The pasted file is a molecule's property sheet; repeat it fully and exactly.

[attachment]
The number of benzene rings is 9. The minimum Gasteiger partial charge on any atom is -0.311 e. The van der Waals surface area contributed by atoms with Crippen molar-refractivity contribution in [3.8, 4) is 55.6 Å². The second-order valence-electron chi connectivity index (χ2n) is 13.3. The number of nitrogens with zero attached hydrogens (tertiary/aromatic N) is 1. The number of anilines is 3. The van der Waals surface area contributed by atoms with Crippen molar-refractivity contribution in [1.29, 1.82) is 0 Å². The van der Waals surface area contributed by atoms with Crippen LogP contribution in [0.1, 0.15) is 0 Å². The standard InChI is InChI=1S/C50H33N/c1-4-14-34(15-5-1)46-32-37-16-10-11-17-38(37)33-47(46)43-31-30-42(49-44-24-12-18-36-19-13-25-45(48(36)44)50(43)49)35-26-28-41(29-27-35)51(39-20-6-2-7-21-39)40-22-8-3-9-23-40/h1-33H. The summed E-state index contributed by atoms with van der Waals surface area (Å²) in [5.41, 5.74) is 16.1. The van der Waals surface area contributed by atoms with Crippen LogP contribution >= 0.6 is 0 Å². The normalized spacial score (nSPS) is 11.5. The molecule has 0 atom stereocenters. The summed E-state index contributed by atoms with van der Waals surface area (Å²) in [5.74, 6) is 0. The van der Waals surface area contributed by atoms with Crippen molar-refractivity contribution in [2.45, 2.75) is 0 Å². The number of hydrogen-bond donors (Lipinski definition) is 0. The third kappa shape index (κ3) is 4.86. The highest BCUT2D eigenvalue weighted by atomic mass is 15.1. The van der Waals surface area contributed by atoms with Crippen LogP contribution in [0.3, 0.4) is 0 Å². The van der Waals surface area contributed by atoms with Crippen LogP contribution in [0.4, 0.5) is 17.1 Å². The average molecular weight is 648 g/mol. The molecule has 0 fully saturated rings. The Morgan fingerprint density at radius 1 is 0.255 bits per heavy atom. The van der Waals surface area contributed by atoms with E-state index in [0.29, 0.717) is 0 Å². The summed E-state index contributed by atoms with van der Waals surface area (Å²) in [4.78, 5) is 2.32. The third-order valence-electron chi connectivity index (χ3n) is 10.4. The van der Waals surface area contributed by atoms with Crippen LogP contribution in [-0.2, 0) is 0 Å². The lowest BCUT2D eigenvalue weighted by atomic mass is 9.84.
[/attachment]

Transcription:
The number of benzene rings is 9. The minimum Gasteiger partial charge on any atom is -0.311 e. The van der Waals surface area contributed by atoms with Crippen molar-refractivity contribution in [3.8, 4) is 55.6 Å². The second-order valence-electron chi connectivity index (χ2n) is 13.3. The number of nitrogens with zero attached hydrogens (tertiary/aromatic N) is 1. The number of anilines is 3. The van der Waals surface area contributed by atoms with Crippen molar-refractivity contribution in [1.29, 1.82) is 0 Å². The van der Waals surface area contributed by atoms with Crippen LogP contribution in [0.1, 0.15) is 0 Å². The standard InChI is InChI=1S/C50H33N/c1-4-14-34(15-5-1)46-32-37-16-10-11-17-38(37)33-47(46)43-31-30-42(49-44-24-12-18-36-19-13-25-45(48(36)44)50(43)49)35-26-28-41(29-27-35)51(39-20-6-2-7-21-39)40-22-8-3-9-23-40/h1-33H. The summed E-state index contributed by atoms with van der Waals surface area (Å²) in [5.41, 5.74) is 16.1. The van der Waals surface area contributed by atoms with Crippen LogP contribution >= 0.6 is 0 Å². The normalized spacial score (nSPS) is 11.5. The molecule has 0 atom stereocenters. The summed E-state index contributed by atoms with van der Waals surface area (Å²) in [5.74, 6) is 0. The van der Waals surface area contributed by atoms with Crippen molar-refractivity contribution in [2.45, 2.75) is 0 Å². The number of hydrogen-bond donors (Lipinski definition) is 0. The third kappa shape index (κ3) is 4.86. The highest BCUT2D eigenvalue weighted by atomic mass is 15.1. The van der Waals surface area contributed by atoms with Crippen LogP contribution in [0.3, 0.4) is 0 Å². The van der Waals surface area contributed by atoms with Crippen LogP contribution in [0.4, 0.5) is 17.1 Å². The average molecular weight is 648 g/mol. The molecule has 0 fully saturated rings. The Morgan fingerprint density at radius 1 is 0.255 bits per heavy atom. The van der Waals surface area contributed by atoms with E-state index in [0.29, 0.717) is 0 Å². The summed E-state index contributed by atoms with van der Waals surface area (Å²) in [4.78, 5) is 2.32. The third-order valence-electron chi connectivity index (χ3n) is 10.4. The van der Waals surface area contributed by atoms with Crippen LogP contribution in [-0.2, 0) is 0 Å². The lowest BCUT2D eigenvalue weighted by atomic mass is 9.84.